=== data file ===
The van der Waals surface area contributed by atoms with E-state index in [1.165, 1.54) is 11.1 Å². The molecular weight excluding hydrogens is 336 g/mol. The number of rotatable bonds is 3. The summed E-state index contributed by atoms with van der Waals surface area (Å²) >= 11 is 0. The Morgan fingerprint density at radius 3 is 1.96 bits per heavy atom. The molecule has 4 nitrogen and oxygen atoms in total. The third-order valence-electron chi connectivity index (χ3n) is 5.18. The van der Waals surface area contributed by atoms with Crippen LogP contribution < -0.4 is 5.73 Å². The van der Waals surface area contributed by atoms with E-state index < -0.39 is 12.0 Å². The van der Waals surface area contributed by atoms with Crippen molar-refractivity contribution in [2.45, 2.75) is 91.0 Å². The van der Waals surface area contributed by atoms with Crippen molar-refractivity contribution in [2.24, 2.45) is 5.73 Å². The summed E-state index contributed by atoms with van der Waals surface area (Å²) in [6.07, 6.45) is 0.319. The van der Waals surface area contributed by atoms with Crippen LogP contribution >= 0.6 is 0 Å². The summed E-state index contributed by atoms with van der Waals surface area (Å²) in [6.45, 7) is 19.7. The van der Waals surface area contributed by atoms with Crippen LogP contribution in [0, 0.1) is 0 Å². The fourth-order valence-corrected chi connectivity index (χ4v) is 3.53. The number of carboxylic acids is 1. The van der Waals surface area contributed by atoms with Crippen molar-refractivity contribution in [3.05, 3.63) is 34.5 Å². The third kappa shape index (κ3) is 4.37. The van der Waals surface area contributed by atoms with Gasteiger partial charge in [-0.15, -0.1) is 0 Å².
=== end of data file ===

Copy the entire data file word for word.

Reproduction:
The van der Waals surface area contributed by atoms with E-state index in [1.165, 1.54) is 11.1 Å². The molecular weight excluding hydrogens is 336 g/mol. The number of rotatable bonds is 3. The summed E-state index contributed by atoms with van der Waals surface area (Å²) >= 11 is 0. The Morgan fingerprint density at radius 3 is 1.96 bits per heavy atom. The molecule has 4 nitrogen and oxygen atoms in total. The third-order valence-electron chi connectivity index (χ3n) is 5.18. The van der Waals surface area contributed by atoms with Crippen LogP contribution < -0.4 is 5.73 Å². The van der Waals surface area contributed by atoms with E-state index < -0.39 is 12.0 Å². The van der Waals surface area contributed by atoms with Crippen molar-refractivity contribution in [2.45, 2.75) is 91.0 Å². The van der Waals surface area contributed by atoms with Crippen molar-refractivity contribution in [2.24, 2.45) is 5.73 Å². The summed E-state index contributed by atoms with van der Waals surface area (Å²) in [6.07, 6.45) is 0.319. The van der Waals surface area contributed by atoms with Crippen LogP contribution >= 0.6 is 0 Å². The summed E-state index contributed by atoms with van der Waals surface area (Å²) in [6.45, 7) is 19.7. The van der Waals surface area contributed by atoms with Crippen LogP contribution in [0, 0.1) is 0 Å². The fourth-order valence-corrected chi connectivity index (χ4v) is 3.53. The number of carboxylic acids is 1. The van der Waals surface area contributed by atoms with Crippen molar-refractivity contribution in [3.05, 3.63) is 34.5 Å². The third kappa shape index (κ3) is 4.37. The van der Waals surface area contributed by atoms with Gasteiger partial charge in [-0.15, -0.1) is 0 Å².